An investigation of Malta’s Financial Intelligence Analysis Unit (FIAU) uncovered serious risk assessment and due diligence failures that resulted in imposing a €229,000 fine on the St Julian’s casino.
FIAU’s probe found a significant need for an overhaul in the internal procedures in Casino Malta, especially when it comes to the ones associated with risk assessment. Apart from that, the report issued by the Financial Intelligence Analysis Unit of the country outlined a number of other shortcomings of the aforementioned casino venue.
Reportedly, the probe held by the Government agency found systematic failings in the enhanced due diligence processes of St Julian’s casino, which is currently owned by Eden Leisure Gaming. The failures in question were linked primarily with identifiable high-risk players. According to the report, the casino’s failings were evident in approximately 28% of the cases reviewed by the Financial Intelligence Analysis Unit of the country.
As the agency pointed out, another reason for the €229,000 monetary penalty was the fact that, apart from the established risk assessment failures, Casino Malta violated a number of other laws. Unfortunately for the operator, this will probably result not only in an FIAU investigation and an administrative fee but is also likely to be followed by a number of follow-up directives that could have serious negative consequences for the establishment.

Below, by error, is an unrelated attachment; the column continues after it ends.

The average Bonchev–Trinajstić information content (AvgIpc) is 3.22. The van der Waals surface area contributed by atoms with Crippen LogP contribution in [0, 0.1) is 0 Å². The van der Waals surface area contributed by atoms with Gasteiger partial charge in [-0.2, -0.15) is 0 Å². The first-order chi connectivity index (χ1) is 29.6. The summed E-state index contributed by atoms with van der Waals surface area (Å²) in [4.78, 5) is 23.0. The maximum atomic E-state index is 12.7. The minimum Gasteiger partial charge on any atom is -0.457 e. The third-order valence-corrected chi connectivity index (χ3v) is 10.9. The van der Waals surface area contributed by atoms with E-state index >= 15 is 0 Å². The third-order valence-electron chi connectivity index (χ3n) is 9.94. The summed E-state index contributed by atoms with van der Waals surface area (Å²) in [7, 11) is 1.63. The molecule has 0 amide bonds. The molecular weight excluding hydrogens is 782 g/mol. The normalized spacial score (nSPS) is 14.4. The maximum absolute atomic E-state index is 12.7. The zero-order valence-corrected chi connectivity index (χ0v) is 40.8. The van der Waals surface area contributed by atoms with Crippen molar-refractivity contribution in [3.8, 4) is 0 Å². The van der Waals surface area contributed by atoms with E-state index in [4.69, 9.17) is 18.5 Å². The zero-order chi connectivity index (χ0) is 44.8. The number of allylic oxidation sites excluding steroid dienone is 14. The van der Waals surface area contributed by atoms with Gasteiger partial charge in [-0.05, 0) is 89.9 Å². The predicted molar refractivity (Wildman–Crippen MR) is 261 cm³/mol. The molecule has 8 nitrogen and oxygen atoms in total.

Investigation Finds Many Customers of Casino Malta Provided Insufficient Information
The probe that Malta’s Financial Intelligence Analysis Unit held into the casino further unveiled that about 20% of the profiles reviewed as part of the investigation were owned by players assigned with a rating of low or medium risk, although the individuals in question had behaved in a way indicating potential high risk of money laundering. About 10% of the reviewed profiles did not even have a permanent address, while 6% had provided the casino with incorrect addresses in foreign destinations.
The Government agency pointed out that the casino often relied on self-reported information when it came to the occupation details of its customers, which was a serious deficiency. Approximately 12% of the profiles reviewed as part of the investigation provided only basic information. The same approach was also applied to establishing customers’ source-of-funds checks, which are a crucial element of all casino’s assessment practices.
The FIAU unveiled information about multiple breaches of the casino, saying that the checks held by the operator were insufficient for establishing customers’ source of funds and served only as information regarding the flow of funds. According to the agency, this was an inadequate approach to the risk assessment process, not to mention a number of other instances in which the due diligence and risk assessment procedures of Casino Malta were not in line with the legal requirements.
The casino was found to have failed to submit a Suspicious Transaction Report for some cases associated with customers that may be involved in tax evasion and bribery several years ago.